According to ASHRAE Standard 55-2017: Thermal Environmental Conditions for Human Occupancy, indoor thermal comfort can be achieved through the PMV method with relative humidities ranging from 0% to 100%, depending on the levels of the other factors contributing to thermal comfort. However, the recommended range of indoor relative humidity in air conditioned buildings is 30-60%. In general, higher temperatures will require lower relative humidities to achieve thermal comfort compared to lower temperatures, with all other factors held constant. For example, with clothing level = 1, Metabolic rate = 1.1, air speed 0.1 m/s, a change in air temperature and mean radiant temperature from 20 degrees C to 24 degrees C would lower the maximum acceptable relative humidity from 100% to 65% to maintain thermal comfort conditions. The CBE Thermal Comfort Tool can be used to demonstrate the effect of relative humidity for specific thermal comfort conditions and it can be used to demonstrate compliance with ASHRAE Standard 55-2017.
When using the adaptive model to predict thermal comfort indoors, relative humidity is not taken into account. Although relative humidity is an important factor for thermal comfort, humans are more sensitive to variations in temperature than they are to changes in relative humidity. Relative humidity has a small effect on thermal comfort outdoors when air temperatures are low, a more pronounced effect at moderate air temperatures, a much stronger influence at higher air temperatures. In cold climates, the outdoor temperature causes lower capacity for water vapor to flow about, thus although it may be snowing and the relative humidity outdoors is high, once that air comes into a building and heats up, its new relative humidity is low, making the air dry, which can cause discomfort. Dry cracked. Low humidity causes tissue lining nasal passages to dry and become more susceptible to penetration of Rhinovirus cold viruses. Low humidity is a common cause of nosebleeds; the use of a humidifier in homes bedrooms, can help with these symptoms.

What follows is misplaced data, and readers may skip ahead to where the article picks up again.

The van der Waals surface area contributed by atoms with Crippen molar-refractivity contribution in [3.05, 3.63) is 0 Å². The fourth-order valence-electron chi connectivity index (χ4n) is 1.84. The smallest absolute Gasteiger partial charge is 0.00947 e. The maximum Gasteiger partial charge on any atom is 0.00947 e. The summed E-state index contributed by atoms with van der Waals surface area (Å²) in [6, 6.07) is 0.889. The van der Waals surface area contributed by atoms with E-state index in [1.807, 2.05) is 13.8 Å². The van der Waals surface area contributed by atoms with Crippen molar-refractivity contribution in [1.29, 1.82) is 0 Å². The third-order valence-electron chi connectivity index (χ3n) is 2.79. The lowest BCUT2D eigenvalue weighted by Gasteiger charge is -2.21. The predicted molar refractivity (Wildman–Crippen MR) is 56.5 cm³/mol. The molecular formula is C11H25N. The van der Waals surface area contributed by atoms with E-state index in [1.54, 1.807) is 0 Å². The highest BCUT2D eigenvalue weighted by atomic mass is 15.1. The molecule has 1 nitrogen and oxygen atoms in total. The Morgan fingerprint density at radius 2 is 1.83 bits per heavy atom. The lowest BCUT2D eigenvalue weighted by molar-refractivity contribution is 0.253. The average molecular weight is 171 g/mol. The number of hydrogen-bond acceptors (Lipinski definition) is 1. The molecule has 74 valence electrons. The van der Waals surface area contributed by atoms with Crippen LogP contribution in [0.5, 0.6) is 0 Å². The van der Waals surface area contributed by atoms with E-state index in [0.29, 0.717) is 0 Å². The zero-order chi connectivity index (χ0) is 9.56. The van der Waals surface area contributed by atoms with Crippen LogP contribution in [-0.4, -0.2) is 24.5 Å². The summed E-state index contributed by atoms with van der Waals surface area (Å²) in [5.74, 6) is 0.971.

Indoor relative humidities should be kept above 30% to reduce the likelihood of the occupant's nasal passages drying out. Humans can be comfortable within a wide range of humidities depending on the temperature—from 30% to 70%—but ideally between 50% and 60%. Low humidity can create discomfort, respiratory problems, aggravate allergies in some individuals. In the winter, it is advisable to maintain relative humidity above. Low relative humidities may cause eye irritation. For climate control in buildings using HVAC systems, the key is to maintain the relative humidity at a comfortable range—low enough to be comfortable but high enough to avoid problems associated with dry air; when the temperature is high and the relative humidity is low, evaporation of water is rapid. Wooden furniture can shrink; when the temperature is low and the relative humidity is high, evaporation of water is slow. When relative humidity approaches 100 percent, condensation can occur on surfaces, leading to problems with mold, corrosion and other moisture-related deterioration.